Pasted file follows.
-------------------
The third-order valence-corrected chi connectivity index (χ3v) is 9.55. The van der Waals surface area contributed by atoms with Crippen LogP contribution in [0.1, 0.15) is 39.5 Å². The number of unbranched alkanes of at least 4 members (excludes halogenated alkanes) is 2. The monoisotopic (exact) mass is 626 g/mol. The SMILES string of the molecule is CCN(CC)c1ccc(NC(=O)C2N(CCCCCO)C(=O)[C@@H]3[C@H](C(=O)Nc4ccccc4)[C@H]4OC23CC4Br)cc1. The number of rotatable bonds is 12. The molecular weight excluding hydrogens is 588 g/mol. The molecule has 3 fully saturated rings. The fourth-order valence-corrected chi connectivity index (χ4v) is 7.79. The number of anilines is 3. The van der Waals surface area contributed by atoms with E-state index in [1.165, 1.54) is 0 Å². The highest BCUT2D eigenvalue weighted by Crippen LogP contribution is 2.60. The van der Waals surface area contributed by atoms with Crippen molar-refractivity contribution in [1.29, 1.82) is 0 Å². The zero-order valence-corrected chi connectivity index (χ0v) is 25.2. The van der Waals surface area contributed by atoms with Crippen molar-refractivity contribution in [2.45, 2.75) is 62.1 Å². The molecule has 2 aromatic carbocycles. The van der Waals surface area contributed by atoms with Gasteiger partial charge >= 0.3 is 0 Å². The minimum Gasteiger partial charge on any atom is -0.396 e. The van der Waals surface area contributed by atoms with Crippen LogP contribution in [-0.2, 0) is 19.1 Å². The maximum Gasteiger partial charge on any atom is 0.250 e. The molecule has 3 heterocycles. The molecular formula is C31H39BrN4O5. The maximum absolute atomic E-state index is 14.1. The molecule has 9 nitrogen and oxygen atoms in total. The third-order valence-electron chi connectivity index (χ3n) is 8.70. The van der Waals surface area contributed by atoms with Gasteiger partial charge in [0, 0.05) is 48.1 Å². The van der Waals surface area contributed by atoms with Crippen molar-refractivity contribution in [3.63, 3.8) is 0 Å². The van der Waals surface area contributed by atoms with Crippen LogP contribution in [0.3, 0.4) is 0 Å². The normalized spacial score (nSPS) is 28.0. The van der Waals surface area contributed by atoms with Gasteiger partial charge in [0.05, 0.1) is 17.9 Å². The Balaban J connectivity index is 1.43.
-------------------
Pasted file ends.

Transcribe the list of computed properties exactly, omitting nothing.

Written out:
The third-order valence-corrected chi connectivity index (χ3v) is 9.55. The van der Waals surface area contributed by atoms with Crippen LogP contribution in [0.1, 0.15) is 39.5 Å². The number of unbranched alkanes of at least 4 members (excludes halogenated alkanes) is 2. The monoisotopic (exact) mass is 626 g/mol. The SMILES string of the molecule is CCN(CC)c1ccc(NC(=O)C2N(CCCCCO)C(=O)[C@@H]3[C@H](C(=O)Nc4ccccc4)[C@H]4OC23CC4Br)cc1. The number of rotatable bonds is 12. The molecular weight excluding hydrogens is 588 g/mol. The molecule has 3 fully saturated rings. The fourth-order valence-corrected chi connectivity index (χ4v) is 7.79. The number of anilines is 3. The van der Waals surface area contributed by atoms with E-state index in [1.165, 1.54) is 0 Å². The highest BCUT2D eigenvalue weighted by Crippen LogP contribution is 2.60. The van der Waals surface area contributed by atoms with Crippen molar-refractivity contribution in [1.29, 1.82) is 0 Å². The zero-order valence-corrected chi connectivity index (χ0v) is 25.2. The van der Waals surface area contributed by atoms with Crippen molar-refractivity contribution in [2.45, 2.75) is 62.1 Å². The molecule has 2 aromatic carbocycles. The van der Waals surface area contributed by atoms with Gasteiger partial charge >= 0.3 is 0 Å². The minimum Gasteiger partial charge on any atom is -0.396 e. The van der Waals surface area contributed by atoms with Crippen LogP contribution in [-0.2, 0) is 19.1 Å². The maximum Gasteiger partial charge on any atom is 0.250 e. The molecule has 3 heterocycles. The molecular formula is C31H39BrN4O5. The maximum absolute atomic E-state index is 14.1. The molecule has 9 nitrogen and oxygen atoms in total. The third-order valence-electron chi connectivity index (χ3n) is 8.70. The van der Waals surface area contributed by atoms with Gasteiger partial charge in [0, 0.05) is 48.1 Å². The van der Waals surface area contributed by atoms with Crippen molar-refractivity contribution in [3.63, 3.8) is 0 Å². The van der Waals surface area contributed by atoms with Crippen LogP contribution in [0.3, 0.4) is 0 Å². The normalized spacial score (nSPS) is 28.0. The van der Waals surface area contributed by atoms with Gasteiger partial charge in [0.05, 0.1) is 17.9 Å². The Balaban J connectivity index is 1.43.